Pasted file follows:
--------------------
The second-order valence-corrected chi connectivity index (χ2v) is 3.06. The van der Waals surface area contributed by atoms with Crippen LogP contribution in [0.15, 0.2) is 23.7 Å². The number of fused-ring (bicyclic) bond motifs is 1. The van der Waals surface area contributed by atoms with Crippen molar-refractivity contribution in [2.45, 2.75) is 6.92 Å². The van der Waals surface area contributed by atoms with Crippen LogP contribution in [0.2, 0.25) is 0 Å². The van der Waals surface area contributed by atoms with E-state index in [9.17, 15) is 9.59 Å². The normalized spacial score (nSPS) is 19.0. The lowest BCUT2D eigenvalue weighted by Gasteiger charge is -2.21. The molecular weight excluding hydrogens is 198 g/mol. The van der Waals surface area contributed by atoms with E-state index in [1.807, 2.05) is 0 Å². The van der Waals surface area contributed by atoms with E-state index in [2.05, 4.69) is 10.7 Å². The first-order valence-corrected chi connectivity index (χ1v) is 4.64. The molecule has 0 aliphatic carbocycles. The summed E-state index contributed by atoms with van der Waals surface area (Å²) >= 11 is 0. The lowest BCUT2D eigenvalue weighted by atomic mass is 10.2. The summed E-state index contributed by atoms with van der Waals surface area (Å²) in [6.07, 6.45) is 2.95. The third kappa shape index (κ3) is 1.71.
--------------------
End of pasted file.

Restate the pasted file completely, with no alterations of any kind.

The second-order valence-corrected chi connectivity index (χ2v) is 3.06. The van der Waals surface area contributed by atoms with Crippen LogP contribution in [0.15, 0.2) is 23.7 Å². The number of fused-ring (bicyclic) bond motifs is 1. The van der Waals surface area contributed by atoms with Crippen molar-refractivity contribution in [2.45, 2.75) is 6.92 Å². The van der Waals surface area contributed by atoms with Crippen LogP contribution in [0.2, 0.25) is 0 Å². The van der Waals surface area contributed by atoms with E-state index in [9.17, 15) is 9.59 Å². The normalized spacial score (nSPS) is 19.0. The lowest BCUT2D eigenvalue weighted by Gasteiger charge is -2.21. The molecular weight excluding hydrogens is 198 g/mol. The van der Waals surface area contributed by atoms with E-state index in [1.807, 2.05) is 0 Å². The van der Waals surface area contributed by atoms with E-state index in [2.05, 4.69) is 10.7 Å². The first-order valence-corrected chi connectivity index (χ1v) is 4.64. The molecule has 0 aliphatic carbocycles. The summed E-state index contributed by atoms with van der Waals surface area (Å²) >= 11 is 0. The lowest BCUT2D eigenvalue weighted by atomic mass is 10.2. The summed E-state index contributed by atoms with van der Waals surface area (Å²) in [6.07, 6.45) is 2.95. The third kappa shape index (κ3) is 1.71.